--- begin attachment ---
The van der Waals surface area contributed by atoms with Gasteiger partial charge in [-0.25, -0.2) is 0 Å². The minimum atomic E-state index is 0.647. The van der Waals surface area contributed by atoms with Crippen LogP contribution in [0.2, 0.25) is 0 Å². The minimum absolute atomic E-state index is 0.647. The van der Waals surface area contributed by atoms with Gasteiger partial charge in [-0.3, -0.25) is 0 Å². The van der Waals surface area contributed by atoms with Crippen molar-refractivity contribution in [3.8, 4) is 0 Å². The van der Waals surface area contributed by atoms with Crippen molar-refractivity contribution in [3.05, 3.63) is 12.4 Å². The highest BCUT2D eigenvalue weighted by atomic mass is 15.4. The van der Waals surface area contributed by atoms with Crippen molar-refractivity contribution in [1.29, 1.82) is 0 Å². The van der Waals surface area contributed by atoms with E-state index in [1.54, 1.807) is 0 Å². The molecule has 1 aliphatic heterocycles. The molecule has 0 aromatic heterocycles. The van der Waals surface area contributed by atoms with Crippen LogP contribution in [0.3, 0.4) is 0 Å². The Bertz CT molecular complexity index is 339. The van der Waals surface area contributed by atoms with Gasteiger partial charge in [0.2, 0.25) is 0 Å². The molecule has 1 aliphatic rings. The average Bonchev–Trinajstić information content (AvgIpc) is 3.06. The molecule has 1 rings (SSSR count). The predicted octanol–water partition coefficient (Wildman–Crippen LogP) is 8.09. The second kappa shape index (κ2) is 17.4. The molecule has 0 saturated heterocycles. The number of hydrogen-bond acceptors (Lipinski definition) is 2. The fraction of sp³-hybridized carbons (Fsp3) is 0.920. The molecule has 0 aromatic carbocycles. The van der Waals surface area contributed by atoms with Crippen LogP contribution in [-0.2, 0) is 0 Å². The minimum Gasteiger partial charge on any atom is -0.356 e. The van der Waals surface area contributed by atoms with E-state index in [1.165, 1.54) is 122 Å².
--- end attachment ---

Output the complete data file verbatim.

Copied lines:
The van der Waals surface area contributed by atoms with Gasteiger partial charge in [-0.25, -0.2) is 0 Å². The minimum atomic E-state index is 0.647. The van der Waals surface area contributed by atoms with Crippen LogP contribution in [0.2, 0.25) is 0 Å². The minimum absolute atomic E-state index is 0.647. The van der Waals surface area contributed by atoms with Gasteiger partial charge in [-0.3, -0.25) is 0 Å². The van der Waals surface area contributed by atoms with Crippen molar-refractivity contribution in [3.8, 4) is 0 Å². The van der Waals surface area contributed by atoms with Crippen molar-refractivity contribution in [3.05, 3.63) is 12.4 Å². The highest BCUT2D eigenvalue weighted by atomic mass is 15.4. The van der Waals surface area contributed by atoms with Crippen molar-refractivity contribution in [1.29, 1.82) is 0 Å². The van der Waals surface area contributed by atoms with E-state index in [1.54, 1.807) is 0 Å². The molecule has 1 aliphatic heterocycles. The molecule has 0 aromatic heterocycles. The van der Waals surface area contributed by atoms with Crippen LogP contribution in [0.3, 0.4) is 0 Å². The Bertz CT molecular complexity index is 339. The van der Waals surface area contributed by atoms with Gasteiger partial charge in [0.2, 0.25) is 0 Å². The molecule has 1 aliphatic rings. The average Bonchev–Trinajstić information content (AvgIpc) is 3.06. The molecule has 1 rings (SSSR count). The predicted octanol–water partition coefficient (Wildman–Crippen LogP) is 8.09. The second kappa shape index (κ2) is 17.4. The molecule has 0 saturated heterocycles. The number of hydrogen-bond acceptors (Lipinski definition) is 2. The fraction of sp³-hybridized carbons (Fsp3) is 0.920. The molecule has 0 aromatic carbocycles. The van der Waals surface area contributed by atoms with Crippen LogP contribution in [-0.2, 0) is 0 Å². The minimum Gasteiger partial charge on any atom is -0.356 e. The van der Waals surface area contributed by atoms with E-state index in [1.165, 1.54) is 122 Å².